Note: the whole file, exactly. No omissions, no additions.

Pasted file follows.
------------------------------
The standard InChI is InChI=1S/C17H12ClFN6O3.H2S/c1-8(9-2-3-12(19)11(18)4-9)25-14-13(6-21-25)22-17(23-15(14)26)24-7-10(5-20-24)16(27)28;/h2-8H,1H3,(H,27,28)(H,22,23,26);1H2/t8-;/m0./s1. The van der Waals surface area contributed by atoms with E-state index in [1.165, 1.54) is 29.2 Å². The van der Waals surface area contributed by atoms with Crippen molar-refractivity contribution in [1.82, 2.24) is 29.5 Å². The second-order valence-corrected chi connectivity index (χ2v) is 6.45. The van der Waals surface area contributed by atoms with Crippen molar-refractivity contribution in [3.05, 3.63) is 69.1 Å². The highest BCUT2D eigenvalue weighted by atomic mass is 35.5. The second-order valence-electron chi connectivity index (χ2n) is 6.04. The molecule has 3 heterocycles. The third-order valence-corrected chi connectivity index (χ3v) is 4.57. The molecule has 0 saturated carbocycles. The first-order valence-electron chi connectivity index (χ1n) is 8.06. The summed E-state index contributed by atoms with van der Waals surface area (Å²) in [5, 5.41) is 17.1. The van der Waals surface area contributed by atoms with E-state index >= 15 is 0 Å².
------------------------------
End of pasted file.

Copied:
The standard InChI is InChI=1S/C17H12ClFN6O3.H2S/c1-8(9-2-3-12(19)11(18)4-9)25-14-13(6-21-25)22-17(23-15(14)26)24-7-10(5-20-24)16(27)28;/h2-8H,1H3,(H,27,28)(H,22,23,26);1H2/t8-;/m0./s1. The van der Waals surface area contributed by atoms with E-state index in [1.165, 1.54) is 29.2 Å². The van der Waals surface area contributed by atoms with Crippen molar-refractivity contribution in [1.82, 2.24) is 29.5 Å². The second-order valence-corrected chi connectivity index (χ2v) is 6.45. The van der Waals surface area contributed by atoms with Crippen molar-refractivity contribution in [3.05, 3.63) is 69.1 Å². The highest BCUT2D eigenvalue weighted by atomic mass is 35.5. The second-order valence-electron chi connectivity index (χ2n) is 6.04. The molecule has 3 heterocycles. The third-order valence-corrected chi connectivity index (χ3v) is 4.57. The molecule has 0 saturated carbocycles. The first-order valence-electron chi connectivity index (χ1n) is 8.06. The summed E-state index contributed by atoms with van der Waals surface area (Å²) in [5, 5.41) is 17.1. The van der Waals surface area contributed by atoms with E-state index >= 15 is 0 Å².